continues in its current form, be at odds with the Body of
Principles for the Protection of All Persons under Any Form of
Detention or Imprisonment(33) which provide that:
Any person shall, at the moment of arrest and at the
commencement of detention or imprisonment, or promptly thereafter,
be provided by the authority responsible for his arrest, detention
or imprisonment, respectively with information on and an
explanation of his rights and how to avail himself of such
1. A detained person shall be entitled to have the assistance of
a legal counsel. He shall be informed of his right by the competent
authority promptly after arrest and shall be provided with
reasonable facilities for exercising it.
2. If a detained person does not have a legal counsel of his own
choice, he shall be entitled to have a legal counsel assigned to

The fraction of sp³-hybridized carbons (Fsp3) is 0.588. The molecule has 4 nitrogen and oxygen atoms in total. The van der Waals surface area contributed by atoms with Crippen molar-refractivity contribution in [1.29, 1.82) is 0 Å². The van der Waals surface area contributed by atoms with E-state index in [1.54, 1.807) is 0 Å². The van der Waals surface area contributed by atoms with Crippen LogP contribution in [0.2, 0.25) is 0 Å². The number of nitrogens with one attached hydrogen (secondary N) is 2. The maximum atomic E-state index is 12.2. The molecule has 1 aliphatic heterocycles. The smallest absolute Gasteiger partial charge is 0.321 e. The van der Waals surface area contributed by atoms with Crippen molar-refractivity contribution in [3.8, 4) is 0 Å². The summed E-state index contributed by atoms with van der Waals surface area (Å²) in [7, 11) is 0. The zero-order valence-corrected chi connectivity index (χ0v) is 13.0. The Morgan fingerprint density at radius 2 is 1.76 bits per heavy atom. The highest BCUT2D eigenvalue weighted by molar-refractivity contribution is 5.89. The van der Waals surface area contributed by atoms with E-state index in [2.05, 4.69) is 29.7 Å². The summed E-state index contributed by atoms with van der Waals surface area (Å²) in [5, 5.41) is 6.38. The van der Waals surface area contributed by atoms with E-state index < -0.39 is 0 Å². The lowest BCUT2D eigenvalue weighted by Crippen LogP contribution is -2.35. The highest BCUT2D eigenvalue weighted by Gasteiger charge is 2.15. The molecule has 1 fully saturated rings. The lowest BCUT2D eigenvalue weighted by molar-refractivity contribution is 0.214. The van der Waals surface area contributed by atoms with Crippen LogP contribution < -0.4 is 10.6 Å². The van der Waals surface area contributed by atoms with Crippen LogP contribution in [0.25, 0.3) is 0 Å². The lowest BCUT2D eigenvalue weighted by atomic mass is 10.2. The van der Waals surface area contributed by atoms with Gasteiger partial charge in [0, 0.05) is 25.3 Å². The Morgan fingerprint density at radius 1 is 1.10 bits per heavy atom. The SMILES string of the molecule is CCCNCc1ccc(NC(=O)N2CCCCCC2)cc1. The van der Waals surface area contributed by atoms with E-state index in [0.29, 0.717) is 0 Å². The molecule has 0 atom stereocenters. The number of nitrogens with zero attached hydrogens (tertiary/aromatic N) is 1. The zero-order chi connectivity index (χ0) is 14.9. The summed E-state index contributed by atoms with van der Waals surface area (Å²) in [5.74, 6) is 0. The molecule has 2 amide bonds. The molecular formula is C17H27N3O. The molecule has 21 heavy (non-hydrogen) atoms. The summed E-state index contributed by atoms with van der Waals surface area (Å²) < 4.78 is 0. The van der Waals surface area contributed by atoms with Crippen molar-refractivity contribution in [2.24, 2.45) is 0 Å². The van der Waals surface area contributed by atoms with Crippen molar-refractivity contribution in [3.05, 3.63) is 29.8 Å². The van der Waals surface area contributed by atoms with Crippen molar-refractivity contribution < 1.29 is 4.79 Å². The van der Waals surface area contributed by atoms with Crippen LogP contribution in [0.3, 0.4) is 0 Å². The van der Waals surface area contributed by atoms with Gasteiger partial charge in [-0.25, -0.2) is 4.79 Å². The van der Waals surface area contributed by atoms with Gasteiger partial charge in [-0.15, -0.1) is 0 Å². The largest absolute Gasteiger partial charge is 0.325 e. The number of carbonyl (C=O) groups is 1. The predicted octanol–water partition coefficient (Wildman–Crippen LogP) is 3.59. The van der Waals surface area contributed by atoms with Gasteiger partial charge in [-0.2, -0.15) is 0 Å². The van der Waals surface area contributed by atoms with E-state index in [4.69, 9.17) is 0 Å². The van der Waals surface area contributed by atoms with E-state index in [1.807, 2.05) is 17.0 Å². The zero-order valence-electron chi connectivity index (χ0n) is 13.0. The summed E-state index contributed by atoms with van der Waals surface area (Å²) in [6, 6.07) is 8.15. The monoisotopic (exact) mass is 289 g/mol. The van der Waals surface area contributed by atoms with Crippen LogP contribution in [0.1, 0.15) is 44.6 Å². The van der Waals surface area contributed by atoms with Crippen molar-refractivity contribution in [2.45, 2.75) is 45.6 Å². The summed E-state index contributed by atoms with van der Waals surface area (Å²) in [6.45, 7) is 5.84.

him by a judicial or other authority in all cases where the
interests of justice so require and without payment by him if he
does not have sufficient means to pay.
The final consideration regarding the treatment of unlawful
non-citizens is provided by the guidelines published by the Office
of the United Nations High Commissioner for Refugees - UNHCR. There
are certain basic procedural requirements approved by the Executive
Committee of the High Commissioner's Programme in October 1977
(Official Records of the General Assembly, Thirty-Second Session,
Supplement No 12 (A/32/12/Add 1), para 53(6)(e)). It should be
noted that Australia has been a member of this Committee since its
inception in 1975.
No. 8 provides that the procedures for the determination of
refugee status should satisfy the following basic requirements:
(ii) The applicant should receive the necessary guidance as to
the procedure to be followed.
(iv) The applicant should be given the necessary facilities,
including the services of a competent interpreter, for submitting